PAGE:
Emotional Intelligence, Self-Development

The Gap Analysis

(The problem with not blogging regularly anymore is that I will get several ideas for topics a month and forget to write them down; when I finally DO sit down at the keyboard to write, can I remember any of them?? Nary a one. But the Universe sent me a sign last week in the form of some delightful, unexpected fan mail for the blog [waves to Leo!] so I am going to see how I feel about getting back into Tuesday writings. From home for now, given that I haven’t haunted coffee shops since The Before Times and I’m not entirely sure where my regular go-to even IS these days. Also, at home I can write with no pants on. Try THAT at your local coffee shop and see how that goes, I dare you.)

Longtime followers of this blog, and certainly a large number of my client base, will be familiar with my entrenched belief that psychotherapy and software development (specifically, Agile methodologies) have an awful lot in common. A big part of any change process, be it a functional change to a piece of software, or some aspect of individual or relational human behaviour involves looking at two distinct vantage points of the project: where are we starting from, and where are we trying to get to? The way I frame these to my clients: what are the challenges that are bringing you into therapy, and What Does “Better” Look Like. Once the client articulates the gist of the struggles they’re facing and gives some idea of what they want their life to look like under better or ideal outcomes, we look at the part in between those two vantage points, the gap between Here and There.

This is the Gap Analysis.

The Gap Analysis is primarily a way of assessing the resources one has available, and the resources one likely needs to achieve the desired outcome. As part of the analysis, the stakeholders in the process (in this case, the client[s] and their therapist):

  • look at the factors contributing to the gap and any implications or dependencies we might see around changing them
  • assess the effort and risk of making changes to shrink or close the gap
  • identify both the strengths and resources currently available to the client, and where possible, those resources the client will need to acquire or develop along the change path
  • create a roadmap for the changes, applying SMART factors to both the larger and interim goals in progress
  • start making the changes, with a lot of self-monitoring and tweaking the process as necessary; in Agile methodologies, this is a “constant iteration” process that promotes a LOT of flexibility in the implementation phase, because we all know Shit (just) Happens and sometimes we have to adjust expectations and plans on the fly.

I like to use this terminology because it starts with an examination of the client’s available strengths and resources, something they may have forgotten or come adrift from in the process of moving into their current stress or chaos. I don’t practice a lot of pure Solution-Focused Brief Therapy (for reasons I’ve probably documented elsewhere in my disorganized archives), but there are some good tools buried in the approach, including the strengths review. This gets the client started from a hopeful base, rooted in reminders of their empowerment.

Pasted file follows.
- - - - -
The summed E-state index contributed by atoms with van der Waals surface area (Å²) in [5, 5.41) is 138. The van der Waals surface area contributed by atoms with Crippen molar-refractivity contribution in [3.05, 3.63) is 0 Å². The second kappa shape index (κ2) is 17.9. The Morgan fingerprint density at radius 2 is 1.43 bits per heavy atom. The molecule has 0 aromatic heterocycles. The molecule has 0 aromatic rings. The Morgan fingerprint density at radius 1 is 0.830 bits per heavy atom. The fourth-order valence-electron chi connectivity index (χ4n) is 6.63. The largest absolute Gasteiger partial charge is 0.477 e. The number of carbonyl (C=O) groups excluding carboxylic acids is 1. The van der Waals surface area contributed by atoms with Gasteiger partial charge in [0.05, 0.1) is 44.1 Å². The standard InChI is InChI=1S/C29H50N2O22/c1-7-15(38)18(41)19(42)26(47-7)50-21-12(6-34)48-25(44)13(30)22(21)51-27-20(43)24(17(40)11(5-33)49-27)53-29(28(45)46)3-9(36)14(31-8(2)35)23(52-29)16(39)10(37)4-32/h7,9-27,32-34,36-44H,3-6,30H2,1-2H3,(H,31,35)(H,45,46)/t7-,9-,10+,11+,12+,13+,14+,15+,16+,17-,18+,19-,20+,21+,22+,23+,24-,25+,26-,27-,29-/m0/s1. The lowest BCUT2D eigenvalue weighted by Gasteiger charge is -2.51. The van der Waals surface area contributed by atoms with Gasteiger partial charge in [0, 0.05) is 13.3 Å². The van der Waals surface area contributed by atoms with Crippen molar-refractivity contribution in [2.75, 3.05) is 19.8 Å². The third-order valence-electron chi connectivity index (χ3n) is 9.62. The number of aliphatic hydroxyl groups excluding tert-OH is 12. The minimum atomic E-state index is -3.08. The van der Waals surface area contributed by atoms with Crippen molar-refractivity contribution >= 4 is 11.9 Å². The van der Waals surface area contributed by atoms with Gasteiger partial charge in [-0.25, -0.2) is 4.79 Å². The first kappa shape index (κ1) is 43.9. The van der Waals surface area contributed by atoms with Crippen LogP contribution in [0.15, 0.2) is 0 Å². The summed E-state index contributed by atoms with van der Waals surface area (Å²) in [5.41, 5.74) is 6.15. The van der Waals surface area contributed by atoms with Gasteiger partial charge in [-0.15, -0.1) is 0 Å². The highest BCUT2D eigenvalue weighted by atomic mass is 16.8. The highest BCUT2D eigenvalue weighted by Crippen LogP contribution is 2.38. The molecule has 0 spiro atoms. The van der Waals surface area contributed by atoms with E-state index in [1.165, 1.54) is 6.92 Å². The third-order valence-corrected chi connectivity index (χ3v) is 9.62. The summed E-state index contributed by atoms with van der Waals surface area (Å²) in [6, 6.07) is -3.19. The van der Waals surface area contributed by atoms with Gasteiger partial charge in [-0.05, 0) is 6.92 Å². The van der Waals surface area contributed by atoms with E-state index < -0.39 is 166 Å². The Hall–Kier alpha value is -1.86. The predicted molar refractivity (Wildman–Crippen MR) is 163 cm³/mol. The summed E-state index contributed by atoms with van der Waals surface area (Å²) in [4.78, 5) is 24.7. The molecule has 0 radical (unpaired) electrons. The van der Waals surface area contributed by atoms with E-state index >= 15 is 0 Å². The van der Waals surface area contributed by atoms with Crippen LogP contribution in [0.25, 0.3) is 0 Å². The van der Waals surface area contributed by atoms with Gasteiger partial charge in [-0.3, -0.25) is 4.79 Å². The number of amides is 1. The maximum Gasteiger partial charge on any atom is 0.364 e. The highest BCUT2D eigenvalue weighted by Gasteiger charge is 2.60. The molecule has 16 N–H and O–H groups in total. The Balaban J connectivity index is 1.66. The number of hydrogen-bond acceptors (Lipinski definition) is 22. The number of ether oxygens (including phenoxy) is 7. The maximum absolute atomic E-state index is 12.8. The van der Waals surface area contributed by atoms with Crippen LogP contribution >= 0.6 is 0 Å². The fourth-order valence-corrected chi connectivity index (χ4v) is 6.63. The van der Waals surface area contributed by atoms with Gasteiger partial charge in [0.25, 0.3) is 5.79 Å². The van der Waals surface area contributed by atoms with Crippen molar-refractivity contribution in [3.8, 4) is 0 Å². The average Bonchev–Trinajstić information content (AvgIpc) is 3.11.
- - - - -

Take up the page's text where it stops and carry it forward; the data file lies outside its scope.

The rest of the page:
From there we analyze what’s in the gap. From the client’s perspective, this is usually an assessment of obstacles: resources that are lacking or outright missing, fears or anxieties that obscure the goals, internal or external narratives that undermine them. Like good Project Managers we list out all the perceived obstacles; this may be a part of the process that overwhelms the client, so as a collaborative support, the therapist’s job is to steer the work towards identifying what needs to happen to manage or remove as many of those obstacles as possible, as part of the roadmap. We are the persistent reminders of the client’s strengths and resources through this part of the change process.

Encountering and dealing with those obstacles is the change process. The end result, according to the client’s original goal definition, is intended to be an improvement in some aspect of their life. Often along the roadmap, what clients learn about themselves and their skillsets enables them to deliberately push out the goalposts, and keep redefining “Better” as a constant improvement process over a lifespan. Sometimes, they reach the previously-defined goals but DON’T feel better; many a Project Manager knows the feeling of presenting a finished piece of software, only to have the client or some other stakeholder say, “We’ve changed our mind, that’s not what we wanted after all,” or, “That doesn’t look/work at all like we thought it would.” And then everyone has to go back to the drawing board, frustrated and disheartened, sometimes hurt and angry. This, too, is part of the iterative change process; just like evolution itself sometimes has to take a side-step or sometimes hits dead ends, so does a behavioural change process.

Doing a Gap Analysis and planning for the risks and pitfalls (including deliberately asking the question up front, “What happens if we get to the end of this particular process and it doesn’t do what I thought it would?”) helps ease those risks by planning for them, but as noted above, sometimes Shit (still) Happens. Gap Analysis puts as much information up front in the decision processes as we can muster, and actually allows for more fluid pivoting on those decisions when things don’t go as planned, or when new, maybe even better options present themselves.

Change is hard, but we can make it a little easier on ourselves if we take a hint from Londoners:

(I swear, I did NOT write this entire post just to be a setup for that pun. Honest! Mostly…)

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